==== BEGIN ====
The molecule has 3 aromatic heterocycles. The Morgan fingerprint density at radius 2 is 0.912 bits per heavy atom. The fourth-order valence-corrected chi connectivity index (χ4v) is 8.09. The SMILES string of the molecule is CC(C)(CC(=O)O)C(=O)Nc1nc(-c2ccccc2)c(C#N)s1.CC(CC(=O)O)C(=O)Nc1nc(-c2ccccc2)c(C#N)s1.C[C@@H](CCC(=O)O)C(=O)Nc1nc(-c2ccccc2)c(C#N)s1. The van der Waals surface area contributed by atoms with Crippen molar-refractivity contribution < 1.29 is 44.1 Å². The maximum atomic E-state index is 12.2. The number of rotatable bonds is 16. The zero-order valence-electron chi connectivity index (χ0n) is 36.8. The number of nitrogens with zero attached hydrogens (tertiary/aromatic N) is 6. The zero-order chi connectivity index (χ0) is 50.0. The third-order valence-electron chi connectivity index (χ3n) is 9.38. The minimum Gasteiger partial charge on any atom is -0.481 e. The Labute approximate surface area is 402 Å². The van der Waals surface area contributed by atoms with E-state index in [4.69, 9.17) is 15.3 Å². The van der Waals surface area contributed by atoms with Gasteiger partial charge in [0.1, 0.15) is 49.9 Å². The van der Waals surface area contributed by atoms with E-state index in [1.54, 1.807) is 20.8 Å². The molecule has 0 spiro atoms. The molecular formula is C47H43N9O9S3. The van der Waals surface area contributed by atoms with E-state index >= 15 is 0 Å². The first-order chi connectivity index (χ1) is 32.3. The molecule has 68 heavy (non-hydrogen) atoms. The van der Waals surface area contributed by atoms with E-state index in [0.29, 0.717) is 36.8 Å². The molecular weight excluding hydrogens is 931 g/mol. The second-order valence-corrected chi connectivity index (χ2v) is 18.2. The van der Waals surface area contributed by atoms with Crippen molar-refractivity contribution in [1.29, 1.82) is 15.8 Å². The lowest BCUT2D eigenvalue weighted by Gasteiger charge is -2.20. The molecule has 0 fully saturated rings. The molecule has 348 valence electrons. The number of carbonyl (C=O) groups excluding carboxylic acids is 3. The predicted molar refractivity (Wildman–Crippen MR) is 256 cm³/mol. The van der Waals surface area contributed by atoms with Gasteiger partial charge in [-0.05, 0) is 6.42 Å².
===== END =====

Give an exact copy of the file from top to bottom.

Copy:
The molecule has 3 aromatic heterocycles. The Morgan fingerprint density at radius 2 is 0.912 bits per heavy atom. The fourth-order valence-corrected chi connectivity index (χ4v) is 8.09. The SMILES string of the molecule is CC(C)(CC(=O)O)C(=O)Nc1nc(-c2ccccc2)c(C#N)s1.CC(CC(=O)O)C(=O)Nc1nc(-c2ccccc2)c(C#N)s1.C[C@@H](CCC(=O)O)C(=O)Nc1nc(-c2ccccc2)c(C#N)s1. The van der Waals surface area contributed by atoms with Crippen molar-refractivity contribution < 1.29 is 44.1 Å². The maximum atomic E-state index is 12.2. The number of rotatable bonds is 16. The zero-order valence-electron chi connectivity index (χ0n) is 36.8. The number of nitrogens with zero attached hydrogens (tertiary/aromatic N) is 6. The zero-order chi connectivity index (χ0) is 50.0. The third-order valence-electron chi connectivity index (χ3n) is 9.38. The minimum Gasteiger partial charge on any atom is -0.481 e. The Labute approximate surface area is 402 Å². The van der Waals surface area contributed by atoms with E-state index in [4.69, 9.17) is 15.3 Å². The van der Waals surface area contributed by atoms with Gasteiger partial charge in [0.1, 0.15) is 49.9 Å². The van der Waals surface area contributed by atoms with E-state index in [1.54, 1.807) is 20.8 Å². The molecule has 0 spiro atoms. The molecular formula is C47H43N9O9S3. The van der Waals surface area contributed by atoms with E-state index >= 15 is 0 Å². The first-order chi connectivity index (χ1) is 32.3. The molecule has 68 heavy (non-hydrogen) atoms. The van der Waals surface area contributed by atoms with E-state index in [0.29, 0.717) is 36.8 Å². The molecular weight excluding hydrogens is 931 g/mol. The second-order valence-corrected chi connectivity index (χ2v) is 18.2. The van der Waals surface area contributed by atoms with Crippen molar-refractivity contribution in [1.29, 1.82) is 15.8 Å². The lowest BCUT2D eigenvalue weighted by Gasteiger charge is -2.20. The molecule has 0 fully saturated rings. The molecule has 348 valence electrons. The number of carbonyl (C=O) groups excluding carboxylic acids is 3. The predicted molar refractivity (Wildman–Crippen MR) is 256 cm³/mol. The van der Waals surface area contributed by atoms with Gasteiger partial charge in [-0.05, 0) is 6.42 Å².